Llevin and Gwen Ithon: Arcane Borders
Can I just say that these two are my favorite new people I met at Mystic South? Seriously. You should check out their website. Scott went to all of their classes, and while I only managed to attend one, we had a great conversation on the last day of the conference and I hope to keep in touch, despite their limited presence on the internet.
Anyway, the workshop itself was a sort of introduction to the culture/spirituality/folklore of the Scottish Border regions, from Hadrian’s Wall to the current political border and then west into Galloway. They talked a bit about reiving culture and how Borderers are horse people and therefore not kilt-wearers, though they did weave striped and checked tartan cloth to identify families. They gave a brief overview of the history, from the viking era through to the “Pacification of the Borders” in the 1700s. Along with that, they discussed religion and how Borderers were mostly Christian by the 1700s, but still frequently ignored Church teachings and continued to practice their traditional spirituality and fairy faith, and how a lot of lore survived by being gathered into the teachings of secret societies. Llevin stressed that in the Border regions and much of Scotland, witchcraft and the fairy faith were the same thing – to be a witch was to work with the fairies and vice versa. They also gave an overview of a few deities as they are known in the Border region, and cognates where applicable to other Celtic deities.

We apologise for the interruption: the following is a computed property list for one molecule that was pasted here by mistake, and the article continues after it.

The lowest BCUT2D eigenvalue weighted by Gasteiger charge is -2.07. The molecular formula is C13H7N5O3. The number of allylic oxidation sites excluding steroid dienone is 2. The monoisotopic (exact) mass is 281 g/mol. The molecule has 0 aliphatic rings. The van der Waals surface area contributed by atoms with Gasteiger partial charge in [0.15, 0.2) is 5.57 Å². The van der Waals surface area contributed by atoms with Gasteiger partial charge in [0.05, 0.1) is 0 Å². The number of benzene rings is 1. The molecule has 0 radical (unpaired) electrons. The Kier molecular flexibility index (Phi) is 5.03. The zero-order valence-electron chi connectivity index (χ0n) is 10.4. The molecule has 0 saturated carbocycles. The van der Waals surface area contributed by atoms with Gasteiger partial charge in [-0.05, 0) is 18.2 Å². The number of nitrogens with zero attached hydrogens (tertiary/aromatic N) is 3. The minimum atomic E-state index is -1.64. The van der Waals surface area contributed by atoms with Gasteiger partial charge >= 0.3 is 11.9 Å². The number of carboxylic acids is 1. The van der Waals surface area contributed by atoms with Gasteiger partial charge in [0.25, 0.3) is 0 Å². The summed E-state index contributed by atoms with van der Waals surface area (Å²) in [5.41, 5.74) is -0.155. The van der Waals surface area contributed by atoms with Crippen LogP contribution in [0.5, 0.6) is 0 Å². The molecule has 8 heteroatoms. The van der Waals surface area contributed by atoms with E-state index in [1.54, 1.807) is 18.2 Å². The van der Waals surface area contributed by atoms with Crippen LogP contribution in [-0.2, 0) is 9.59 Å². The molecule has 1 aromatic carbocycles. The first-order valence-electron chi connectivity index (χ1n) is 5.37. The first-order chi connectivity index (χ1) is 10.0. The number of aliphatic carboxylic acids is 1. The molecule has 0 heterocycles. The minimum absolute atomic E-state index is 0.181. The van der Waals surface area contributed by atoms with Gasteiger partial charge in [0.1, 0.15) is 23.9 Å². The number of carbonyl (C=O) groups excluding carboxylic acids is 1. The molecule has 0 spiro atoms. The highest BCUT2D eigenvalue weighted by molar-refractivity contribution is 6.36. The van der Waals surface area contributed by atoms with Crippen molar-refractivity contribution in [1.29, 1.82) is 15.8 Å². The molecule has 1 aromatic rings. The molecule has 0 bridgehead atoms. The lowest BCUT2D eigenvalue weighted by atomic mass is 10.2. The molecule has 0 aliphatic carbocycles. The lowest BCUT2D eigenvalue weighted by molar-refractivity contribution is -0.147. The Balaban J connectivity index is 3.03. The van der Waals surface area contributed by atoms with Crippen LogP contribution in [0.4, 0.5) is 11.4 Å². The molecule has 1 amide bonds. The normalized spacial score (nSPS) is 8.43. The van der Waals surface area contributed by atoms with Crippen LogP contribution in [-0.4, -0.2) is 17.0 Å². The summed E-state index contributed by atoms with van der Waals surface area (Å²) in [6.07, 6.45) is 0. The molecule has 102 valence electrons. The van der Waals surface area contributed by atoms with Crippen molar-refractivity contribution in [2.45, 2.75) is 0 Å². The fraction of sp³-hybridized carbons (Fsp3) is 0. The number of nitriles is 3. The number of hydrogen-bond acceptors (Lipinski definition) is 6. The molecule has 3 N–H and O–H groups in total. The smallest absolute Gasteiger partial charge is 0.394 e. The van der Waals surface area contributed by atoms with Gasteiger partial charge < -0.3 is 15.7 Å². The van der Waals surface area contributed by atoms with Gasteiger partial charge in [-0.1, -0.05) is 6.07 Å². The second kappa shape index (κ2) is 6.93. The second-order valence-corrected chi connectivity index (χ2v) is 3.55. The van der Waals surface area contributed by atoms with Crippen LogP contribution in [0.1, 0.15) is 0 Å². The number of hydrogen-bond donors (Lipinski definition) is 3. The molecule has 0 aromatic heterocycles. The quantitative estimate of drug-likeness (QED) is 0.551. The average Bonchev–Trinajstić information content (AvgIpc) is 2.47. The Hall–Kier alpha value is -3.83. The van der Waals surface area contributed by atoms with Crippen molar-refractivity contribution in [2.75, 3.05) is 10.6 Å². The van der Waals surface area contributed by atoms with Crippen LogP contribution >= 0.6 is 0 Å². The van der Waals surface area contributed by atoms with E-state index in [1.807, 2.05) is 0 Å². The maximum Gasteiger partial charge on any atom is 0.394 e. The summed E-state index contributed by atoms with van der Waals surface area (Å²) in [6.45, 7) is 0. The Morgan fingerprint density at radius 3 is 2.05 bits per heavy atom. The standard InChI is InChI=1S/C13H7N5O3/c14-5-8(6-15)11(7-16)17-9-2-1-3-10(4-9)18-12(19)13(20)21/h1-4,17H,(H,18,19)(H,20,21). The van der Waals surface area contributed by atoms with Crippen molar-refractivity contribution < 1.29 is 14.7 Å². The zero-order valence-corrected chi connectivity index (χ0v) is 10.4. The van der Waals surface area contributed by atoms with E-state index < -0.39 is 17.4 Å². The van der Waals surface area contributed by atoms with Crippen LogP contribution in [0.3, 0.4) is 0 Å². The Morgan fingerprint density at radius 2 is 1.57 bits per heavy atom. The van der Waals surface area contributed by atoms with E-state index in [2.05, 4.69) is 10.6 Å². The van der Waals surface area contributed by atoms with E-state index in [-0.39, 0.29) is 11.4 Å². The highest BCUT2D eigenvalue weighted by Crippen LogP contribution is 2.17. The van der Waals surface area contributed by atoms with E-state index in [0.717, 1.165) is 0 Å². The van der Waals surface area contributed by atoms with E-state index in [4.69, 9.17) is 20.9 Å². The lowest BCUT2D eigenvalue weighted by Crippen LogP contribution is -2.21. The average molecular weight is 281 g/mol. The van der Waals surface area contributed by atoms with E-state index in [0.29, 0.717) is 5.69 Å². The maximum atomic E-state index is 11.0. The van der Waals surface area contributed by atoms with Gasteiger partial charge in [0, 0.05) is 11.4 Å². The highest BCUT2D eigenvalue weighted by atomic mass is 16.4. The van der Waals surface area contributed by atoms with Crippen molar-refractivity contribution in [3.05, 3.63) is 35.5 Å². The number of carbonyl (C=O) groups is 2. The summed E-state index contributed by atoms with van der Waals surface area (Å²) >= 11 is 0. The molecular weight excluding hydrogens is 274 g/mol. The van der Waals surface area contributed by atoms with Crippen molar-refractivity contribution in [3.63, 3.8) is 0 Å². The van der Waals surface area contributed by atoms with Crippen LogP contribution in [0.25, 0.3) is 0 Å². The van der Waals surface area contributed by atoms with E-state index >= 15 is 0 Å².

Devotional Ritual to Badb
This was led by Stephanie Woodfield, and a group from somewhere in New England called Tuatha Dé Morrigan, I believe? Something like that, though the Mythic South website just lists individual names! The premise of the ritual was that we were calling on Badb as the Washer at the Ford, so that we might be cleansed of anger and grief, and to ask for her prophecy of Peace. I was running out of spoons, so I was escorted in to sit while others then processed and circumambulated the ritual space. Despite my low energy it was a fairly powerful experience, however, and I gained some insight into why I’d been called to work for Na Morrigna last fall/winter. And I was told to begin again Lughnasadh-Eve, so: Crow Folks, stay tuned.